The Law of Succession, which regulates how a person’s property and belongings are inherited following death, is one of the most important areas of the law and one which affects everyone. It is an area which suffers from many misconceptions and misunderstandings amongst the general public. Despite advice from the legal profession that almost everyone should make a Will, many people die without setting out their wishes in a Will. Failure to do so can cause delays, difficulties and sometimes conflict for the families left behind.
Proposals to change the law regarding the Legal Rights of children and spouses could have a major impact on farming families. Legal Rights are claims available to spouses and children whether or not the deceased person made a Will.
The current law is very long standing and allows children and spouses to claim Legal Rights on the Estate of the parent/spouse. Legal Rights are, however, only claimable against moveable Estate and thus land and buildings are excluded from such a claim.
The claims to Legal Rights have been reviewed by the Scottish Law Commission as part of a wider review of the Law of Succession. Their recommendations have been influenced in part by a desire to give surviving spouses greater rights and to give protection to co-habitees. The Scottish Government has carried out, but not yet completed, consultations in regard to the proposals. Lindsays have been involved in the consultation process and have identified some of the ramifications for farming clients of the proposed changes.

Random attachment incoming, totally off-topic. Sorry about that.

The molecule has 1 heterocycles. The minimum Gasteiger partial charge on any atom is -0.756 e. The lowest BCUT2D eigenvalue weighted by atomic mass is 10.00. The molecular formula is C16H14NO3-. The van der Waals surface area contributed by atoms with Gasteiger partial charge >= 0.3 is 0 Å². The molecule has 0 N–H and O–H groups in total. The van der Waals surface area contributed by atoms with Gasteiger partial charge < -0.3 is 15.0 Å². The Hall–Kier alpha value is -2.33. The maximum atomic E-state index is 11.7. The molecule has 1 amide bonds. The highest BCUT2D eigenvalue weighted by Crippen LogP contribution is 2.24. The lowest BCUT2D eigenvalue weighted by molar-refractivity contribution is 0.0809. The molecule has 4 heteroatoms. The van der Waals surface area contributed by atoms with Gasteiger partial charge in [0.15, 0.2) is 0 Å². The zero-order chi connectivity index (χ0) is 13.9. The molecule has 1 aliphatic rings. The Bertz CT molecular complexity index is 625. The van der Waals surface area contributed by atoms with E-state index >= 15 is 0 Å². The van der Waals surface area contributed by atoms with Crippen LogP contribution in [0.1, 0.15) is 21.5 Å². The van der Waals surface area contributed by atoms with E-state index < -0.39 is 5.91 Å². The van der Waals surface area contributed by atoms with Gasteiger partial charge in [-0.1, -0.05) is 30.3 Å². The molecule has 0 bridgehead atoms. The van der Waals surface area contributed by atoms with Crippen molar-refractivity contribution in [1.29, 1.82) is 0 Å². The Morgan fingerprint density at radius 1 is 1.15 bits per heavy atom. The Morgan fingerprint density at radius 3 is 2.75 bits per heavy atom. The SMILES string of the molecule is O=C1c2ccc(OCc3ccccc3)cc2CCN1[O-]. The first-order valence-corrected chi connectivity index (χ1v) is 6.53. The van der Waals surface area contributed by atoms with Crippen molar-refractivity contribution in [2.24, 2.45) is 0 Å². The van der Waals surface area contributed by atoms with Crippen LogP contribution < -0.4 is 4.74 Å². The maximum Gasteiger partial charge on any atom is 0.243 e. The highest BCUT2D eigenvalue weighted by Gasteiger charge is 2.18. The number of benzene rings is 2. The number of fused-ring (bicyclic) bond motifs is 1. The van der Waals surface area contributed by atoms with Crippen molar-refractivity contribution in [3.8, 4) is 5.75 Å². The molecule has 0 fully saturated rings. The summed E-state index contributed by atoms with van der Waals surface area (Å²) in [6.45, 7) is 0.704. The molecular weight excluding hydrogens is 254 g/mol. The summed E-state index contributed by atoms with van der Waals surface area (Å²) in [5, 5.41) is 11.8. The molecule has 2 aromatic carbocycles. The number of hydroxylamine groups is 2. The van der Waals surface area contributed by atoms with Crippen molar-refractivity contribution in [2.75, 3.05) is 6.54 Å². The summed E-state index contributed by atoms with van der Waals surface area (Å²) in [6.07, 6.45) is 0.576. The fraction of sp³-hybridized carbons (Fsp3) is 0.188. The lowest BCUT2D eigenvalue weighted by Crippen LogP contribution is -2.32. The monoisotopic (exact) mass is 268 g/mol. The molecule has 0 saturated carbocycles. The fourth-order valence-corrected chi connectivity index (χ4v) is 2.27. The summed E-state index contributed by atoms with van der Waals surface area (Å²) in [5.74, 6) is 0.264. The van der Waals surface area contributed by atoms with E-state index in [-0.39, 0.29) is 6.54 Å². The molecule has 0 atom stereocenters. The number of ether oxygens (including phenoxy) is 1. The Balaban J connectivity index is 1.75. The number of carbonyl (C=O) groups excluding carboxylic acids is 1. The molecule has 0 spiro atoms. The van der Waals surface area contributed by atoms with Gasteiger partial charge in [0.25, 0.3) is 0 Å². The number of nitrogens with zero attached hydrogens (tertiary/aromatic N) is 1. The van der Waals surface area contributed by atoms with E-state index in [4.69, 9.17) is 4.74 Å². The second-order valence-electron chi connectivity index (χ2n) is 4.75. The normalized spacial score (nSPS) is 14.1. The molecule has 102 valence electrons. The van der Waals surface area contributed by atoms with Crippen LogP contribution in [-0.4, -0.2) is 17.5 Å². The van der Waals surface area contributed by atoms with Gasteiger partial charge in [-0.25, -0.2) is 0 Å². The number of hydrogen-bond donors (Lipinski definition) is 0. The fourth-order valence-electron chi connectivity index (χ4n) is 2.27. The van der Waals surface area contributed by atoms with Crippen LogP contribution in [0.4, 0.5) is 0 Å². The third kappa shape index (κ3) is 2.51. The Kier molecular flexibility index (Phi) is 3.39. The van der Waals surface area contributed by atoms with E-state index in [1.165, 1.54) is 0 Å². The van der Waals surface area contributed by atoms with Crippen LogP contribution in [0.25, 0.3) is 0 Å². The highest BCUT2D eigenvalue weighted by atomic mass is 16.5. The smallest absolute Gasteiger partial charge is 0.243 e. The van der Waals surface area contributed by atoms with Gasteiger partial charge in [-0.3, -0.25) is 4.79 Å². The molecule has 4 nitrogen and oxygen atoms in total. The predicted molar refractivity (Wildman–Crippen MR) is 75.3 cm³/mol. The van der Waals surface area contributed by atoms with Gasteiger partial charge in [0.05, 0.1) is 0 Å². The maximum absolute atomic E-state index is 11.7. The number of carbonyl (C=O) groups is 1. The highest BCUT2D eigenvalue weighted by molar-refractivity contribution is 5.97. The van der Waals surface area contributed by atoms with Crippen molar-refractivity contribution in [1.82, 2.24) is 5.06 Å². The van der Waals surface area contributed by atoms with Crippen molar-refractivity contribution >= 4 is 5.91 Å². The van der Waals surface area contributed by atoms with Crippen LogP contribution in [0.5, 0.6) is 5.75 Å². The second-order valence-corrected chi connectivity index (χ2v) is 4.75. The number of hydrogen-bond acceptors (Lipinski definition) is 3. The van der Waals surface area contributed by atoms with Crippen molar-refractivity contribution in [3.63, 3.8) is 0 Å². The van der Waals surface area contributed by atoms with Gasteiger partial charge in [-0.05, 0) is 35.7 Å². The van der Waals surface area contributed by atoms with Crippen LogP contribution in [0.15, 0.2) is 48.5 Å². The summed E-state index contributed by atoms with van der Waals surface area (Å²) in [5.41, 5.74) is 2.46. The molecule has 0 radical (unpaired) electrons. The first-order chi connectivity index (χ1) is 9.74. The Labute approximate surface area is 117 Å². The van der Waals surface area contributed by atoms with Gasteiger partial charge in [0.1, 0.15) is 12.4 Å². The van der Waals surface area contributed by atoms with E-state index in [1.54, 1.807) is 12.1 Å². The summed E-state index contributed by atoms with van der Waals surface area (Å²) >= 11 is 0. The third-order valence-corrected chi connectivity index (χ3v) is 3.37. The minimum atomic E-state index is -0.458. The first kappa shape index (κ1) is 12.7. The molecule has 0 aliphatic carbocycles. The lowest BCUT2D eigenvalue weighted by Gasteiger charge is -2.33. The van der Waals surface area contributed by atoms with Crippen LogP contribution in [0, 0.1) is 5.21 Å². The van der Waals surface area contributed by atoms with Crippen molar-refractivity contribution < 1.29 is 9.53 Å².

The Scottish Law Commission have proposed that Legal Rights (to be renamed as “Legal Share”) should apply to land and buildings also. This will raise additional issues for farming families in planning for who should, or should not, inherit the farm and its lands. Most farmers will have made their current Wills and Partnerships in reliance on the current law.
At present, farmers can avoid claims to Legal Rights from non-farming members of the family by not including the farm as a partnership asset. It is therefore heritable estate for succession and Legal Rights cannot be claimed against the value of the land. If the farm is included as a partnership asset, or within a farming company, it becomes moveable property and is vulnerable to a claim for Legal Rights.
As the law stands at the moment, Farmers should think very carefully about whether or not they include the farm within a partnership because it increases the amount of moveable Estate upon which a child/spouse could claim Legal Rights;
Whether or not the law is going to be changed is uncertain, but the possibility warrants a conversation between Farmers and their advisors as to how the title of the farm should be held and how succession might be affected by the current proposals. The particular circumstances of each family need to be taken into account and the possible changes in the law weighed up carefully.